Italy summoned France’s envoy on Wednesday and angrily rejected French criticism of its immigration policies, escalating a diplomatic standoff that widens one of Europe’s main political fault lines.
Italian Economy Minister Giovanni Tria also canceled a meeting with his counterpart in Paris, a day after French President Emmanuel Macron said Rome had acted with “cynicism and irresponsibility” by closing its ports to a migrant ship.
“We have nothing to learn about generosity, voluntarism, welcoming, and solidarity from anyone,” Italy’s Interior Minister Matteo Salvini, told the Senate.
Salvini, who is also deputy premier and the leader of the anti-immigrant League party, called on France to apologize and said he was not prepared to take criticism from a country which regularly stopped migrants on their shared border.
France said it has received no formal request from Italy for an apology, and said it believed a planned meeting between Macron and Italian Prime Minister Giuseppe Conte in France on Friday would go ahead.
Visiting western France, Macron initially did not respond to questions on the issue but later told reporters: “We must never give in to emotions, which some people manipulate.”
The row is centered on the charity ship Aquarius, which both Italy and Malta refused to let dock at their ports. It was carrying 629 migrants and is now heading to Spain, which offered safe harbor, escorted by two Italian ships.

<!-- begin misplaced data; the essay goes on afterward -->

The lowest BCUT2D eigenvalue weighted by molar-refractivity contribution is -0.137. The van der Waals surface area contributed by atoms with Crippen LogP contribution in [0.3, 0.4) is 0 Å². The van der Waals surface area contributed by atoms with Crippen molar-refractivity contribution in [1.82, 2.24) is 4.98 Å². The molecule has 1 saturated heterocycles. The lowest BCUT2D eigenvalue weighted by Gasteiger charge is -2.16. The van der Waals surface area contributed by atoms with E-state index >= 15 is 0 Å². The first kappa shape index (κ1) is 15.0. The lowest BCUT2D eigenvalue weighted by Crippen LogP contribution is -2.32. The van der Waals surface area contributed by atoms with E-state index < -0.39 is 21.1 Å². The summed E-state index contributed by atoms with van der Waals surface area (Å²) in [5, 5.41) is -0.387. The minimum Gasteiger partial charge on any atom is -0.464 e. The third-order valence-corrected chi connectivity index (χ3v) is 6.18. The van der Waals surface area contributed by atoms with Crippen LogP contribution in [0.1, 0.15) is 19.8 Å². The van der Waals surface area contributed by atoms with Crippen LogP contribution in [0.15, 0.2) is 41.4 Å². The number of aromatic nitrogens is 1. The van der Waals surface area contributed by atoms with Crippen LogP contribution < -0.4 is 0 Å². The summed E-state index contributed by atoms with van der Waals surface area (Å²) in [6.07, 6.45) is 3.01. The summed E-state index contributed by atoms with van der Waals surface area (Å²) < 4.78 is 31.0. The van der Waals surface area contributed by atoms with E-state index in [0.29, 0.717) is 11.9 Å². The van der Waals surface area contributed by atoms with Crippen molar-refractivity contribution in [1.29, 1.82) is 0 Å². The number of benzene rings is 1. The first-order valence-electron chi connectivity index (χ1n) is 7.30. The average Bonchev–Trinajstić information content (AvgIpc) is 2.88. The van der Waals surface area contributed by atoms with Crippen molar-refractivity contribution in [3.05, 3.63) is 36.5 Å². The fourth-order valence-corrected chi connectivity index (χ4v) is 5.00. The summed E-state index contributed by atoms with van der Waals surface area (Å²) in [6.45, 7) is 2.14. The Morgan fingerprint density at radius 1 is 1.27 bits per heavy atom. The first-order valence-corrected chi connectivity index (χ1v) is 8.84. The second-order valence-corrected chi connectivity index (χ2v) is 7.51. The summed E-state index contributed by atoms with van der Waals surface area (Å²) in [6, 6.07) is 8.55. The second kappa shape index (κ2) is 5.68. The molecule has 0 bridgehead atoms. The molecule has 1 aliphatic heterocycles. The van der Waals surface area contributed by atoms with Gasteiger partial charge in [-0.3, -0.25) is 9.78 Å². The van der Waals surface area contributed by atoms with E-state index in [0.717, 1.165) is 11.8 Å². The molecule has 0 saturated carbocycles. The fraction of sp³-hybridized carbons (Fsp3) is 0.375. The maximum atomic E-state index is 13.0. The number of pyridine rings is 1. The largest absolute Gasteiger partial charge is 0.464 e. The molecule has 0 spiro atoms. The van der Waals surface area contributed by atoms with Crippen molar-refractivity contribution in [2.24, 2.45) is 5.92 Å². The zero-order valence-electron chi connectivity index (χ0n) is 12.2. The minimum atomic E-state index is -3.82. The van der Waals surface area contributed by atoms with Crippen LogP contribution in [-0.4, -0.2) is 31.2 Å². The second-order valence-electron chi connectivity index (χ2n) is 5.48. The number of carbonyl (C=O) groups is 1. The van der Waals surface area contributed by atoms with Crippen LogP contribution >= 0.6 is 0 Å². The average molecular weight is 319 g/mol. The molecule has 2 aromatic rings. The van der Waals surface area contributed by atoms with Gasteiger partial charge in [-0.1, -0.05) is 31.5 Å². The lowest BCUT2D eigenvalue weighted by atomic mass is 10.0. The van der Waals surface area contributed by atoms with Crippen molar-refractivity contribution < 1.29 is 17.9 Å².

France was not completely alone in its criticism.
The U.N. refugee agency’s chief, Italian national Filippo Grandi, told Reuters it was “shameful” that two European countries refused to take in vulnerable migrants.
How Europe should share the responsibility of handling migrants trying to get into the bloc from war zones and poor countries, largely across Africa and the Middle East, remains a vexed question.
Many states have fallen short of their pledge, made in 2015, to take some asylum seekers from Italy and Greece and share the cost of their care.
Salvini’s League scored its best-ever result in March national elections, partly on pledges to deport hundreds of thousands of migrants and halt the flow of newcomers, and has formed a coalition with the anti-establishment 5-Star Movement.
More than 1.8 million have entered Europe since 2014, and Italy is now sheltering more than 170,000 asylum seekers, as well as an estimated 500,000 unregistered migrants.